Digital Judgement

September 30, 2011

Interesting item spotted on the BBC news site today, video clip here:

Conspiracy theories and propaganda are gaining credence in the classroom because young people are not being taught how to judge the accuracy of information on the internet, according to think tank Demos.

It’s based on the recently published report entitled ‘Truth, Lies and The Internet’ which is available here (free download).

From the report’s executive summary:

The ability to judge the merits of different pieces of information is not new; it is the basis of much of classical philosophy. However, the architecture and functionality of the internet makes the job of separating the wheat from the chaff even harder. A specific body of skills and knowledge is required to make informed judgments. We use the term ‘digital fluency’ to describe this competence; the ability to find and critically evaluate online information. It is a combination of ‘old’ critical thinking skills, such as source verification, and ‘new’ knowledge about how the digital world works, such as understanding search engines. These are the bedrock skills necessary for the individual to use the internet to search, retrieve, contextualise, analyse, visualise and synthesise information effectively.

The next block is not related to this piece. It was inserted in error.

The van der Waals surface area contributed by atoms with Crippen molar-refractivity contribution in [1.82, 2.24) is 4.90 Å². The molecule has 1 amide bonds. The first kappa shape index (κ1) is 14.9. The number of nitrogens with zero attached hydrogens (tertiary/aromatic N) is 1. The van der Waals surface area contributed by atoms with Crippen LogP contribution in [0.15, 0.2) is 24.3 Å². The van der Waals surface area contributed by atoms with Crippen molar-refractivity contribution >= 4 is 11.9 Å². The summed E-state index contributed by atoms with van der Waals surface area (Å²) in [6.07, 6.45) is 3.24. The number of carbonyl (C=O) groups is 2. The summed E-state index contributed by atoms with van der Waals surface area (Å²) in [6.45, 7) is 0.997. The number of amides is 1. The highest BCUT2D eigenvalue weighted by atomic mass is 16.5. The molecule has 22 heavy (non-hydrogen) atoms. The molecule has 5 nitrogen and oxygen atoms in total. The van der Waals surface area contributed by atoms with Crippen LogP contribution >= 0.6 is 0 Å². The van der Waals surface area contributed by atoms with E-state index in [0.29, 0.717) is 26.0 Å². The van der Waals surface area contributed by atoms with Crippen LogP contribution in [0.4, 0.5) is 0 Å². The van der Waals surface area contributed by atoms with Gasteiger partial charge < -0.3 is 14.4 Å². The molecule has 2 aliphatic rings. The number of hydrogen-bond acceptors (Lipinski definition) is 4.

One of their recommendations is that ‘digital judgment must become a core part of the National Curriculum and teacher training.’

The ‘veracity of information’ problem is pervasive of course but will presumably get more complicated in time so awareness and education in this area seems quite important.

See also here.


Royal Society: One Culture Festival This Weekend

September 28, 2011

If you’re in London this weekend and have some time, this might appeal:

“Join us to celebrate 350 years of the Royal Society’s library at the One Culture festival. Over the first weekend in October 2011 some of the best novelists, scientists, poets and historians will explore the crosscurrents between science and culture.”

The festival will be held at the Royal Society in central London. October 1-2 and tickets required (not a free event).

Details here.


Rethinking The Benefits Of Conversation In Business

September 26, 2011

Recently I attended a workshop on ‘Implementing Knowledge Cafes‘ run by David Gurteen. The workshop was held in the very pleasant Royal Society for the Encouragement of Arts, Manufactures and Commerce (RSA) building near Embankment in London.

I’ve been to a number of David’s free knowledge cafes in London over the years and have also written about them (Arup and BT Tower). They’re always stimulating affairs as well as being excellent for networking.

My interest in the workshop was to get the underlying thinking behind the ‘cafe approach’ and to understand better the real-world applications (these aspects are only briefly covered in the free events). I’d then be in the position to try out a ‘knowledge cafe’ with my own customers eg as a fresh way of addressing a business issue where standard techniques hadn’t worked or were too limiting.

One of the original motivations for developing the cafes was that many business communications revolved (and still do) around slides and ‘talking at people’ and these can often be ineffective. So, motivated by ideas from Theodore Zeldin and others, the productive role of conversations became highlighted.